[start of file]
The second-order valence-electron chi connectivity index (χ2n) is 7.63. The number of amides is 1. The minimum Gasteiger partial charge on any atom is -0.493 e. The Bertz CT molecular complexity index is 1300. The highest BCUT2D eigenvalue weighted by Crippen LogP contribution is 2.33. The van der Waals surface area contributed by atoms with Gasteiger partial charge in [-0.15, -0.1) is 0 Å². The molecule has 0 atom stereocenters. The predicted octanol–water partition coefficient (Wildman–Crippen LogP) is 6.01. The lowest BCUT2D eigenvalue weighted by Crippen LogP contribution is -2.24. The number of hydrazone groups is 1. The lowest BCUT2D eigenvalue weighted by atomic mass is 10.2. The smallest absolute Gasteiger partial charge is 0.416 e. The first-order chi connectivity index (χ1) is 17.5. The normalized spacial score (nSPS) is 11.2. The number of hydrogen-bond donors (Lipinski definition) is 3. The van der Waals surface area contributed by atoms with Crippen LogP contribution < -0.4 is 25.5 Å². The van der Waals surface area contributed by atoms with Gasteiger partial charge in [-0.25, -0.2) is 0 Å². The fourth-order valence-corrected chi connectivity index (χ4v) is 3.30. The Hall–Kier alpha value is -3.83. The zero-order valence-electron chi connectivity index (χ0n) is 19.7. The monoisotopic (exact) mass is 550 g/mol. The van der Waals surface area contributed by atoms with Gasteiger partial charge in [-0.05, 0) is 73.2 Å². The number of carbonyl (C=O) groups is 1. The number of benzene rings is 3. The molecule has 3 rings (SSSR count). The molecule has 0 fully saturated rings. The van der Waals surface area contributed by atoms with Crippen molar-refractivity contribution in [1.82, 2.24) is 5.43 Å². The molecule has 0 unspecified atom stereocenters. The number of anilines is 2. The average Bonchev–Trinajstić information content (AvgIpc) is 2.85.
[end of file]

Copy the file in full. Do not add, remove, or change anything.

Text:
The second-order valence-electron chi connectivity index (χ2n) is 7.63. The number of amides is 1. The minimum Gasteiger partial charge on any atom is -0.493 e. The Bertz CT molecular complexity index is 1300. The highest BCUT2D eigenvalue weighted by Crippen LogP contribution is 2.33. The van der Waals surface area contributed by atoms with Gasteiger partial charge in [-0.15, -0.1) is 0 Å². The molecule has 0 atom stereocenters. The predicted octanol–water partition coefficient (Wildman–Crippen LogP) is 6.01. The lowest BCUT2D eigenvalue weighted by Crippen LogP contribution is -2.24. The number of hydrazone groups is 1. The lowest BCUT2D eigenvalue weighted by atomic mass is 10.2. The smallest absolute Gasteiger partial charge is 0.416 e. The first-order chi connectivity index (χ1) is 17.5. The normalized spacial score (nSPS) is 11.2. The number of hydrogen-bond donors (Lipinski definition) is 3. The van der Waals surface area contributed by atoms with Crippen LogP contribution < -0.4 is 25.5 Å². The van der Waals surface area contributed by atoms with Gasteiger partial charge in [-0.25, -0.2) is 0 Å². The fourth-order valence-corrected chi connectivity index (χ4v) is 3.30. The Hall–Kier alpha value is -3.83. The zero-order valence-electron chi connectivity index (χ0n) is 19.7. The monoisotopic (exact) mass is 550 g/mol. The van der Waals surface area contributed by atoms with Gasteiger partial charge in [-0.05, 0) is 73.2 Å². The number of carbonyl (C=O) groups is 1. The number of benzene rings is 3. The molecule has 3 rings (SSSR count). The molecule has 0 fully saturated rings. The van der Waals surface area contributed by atoms with Crippen molar-refractivity contribution in [1.82, 2.24) is 5.43 Å². The molecule has 0 unspecified atom stereocenters. The number of anilines is 2. The average Bonchev–Trinajstić information content (AvgIpc) is 2.85.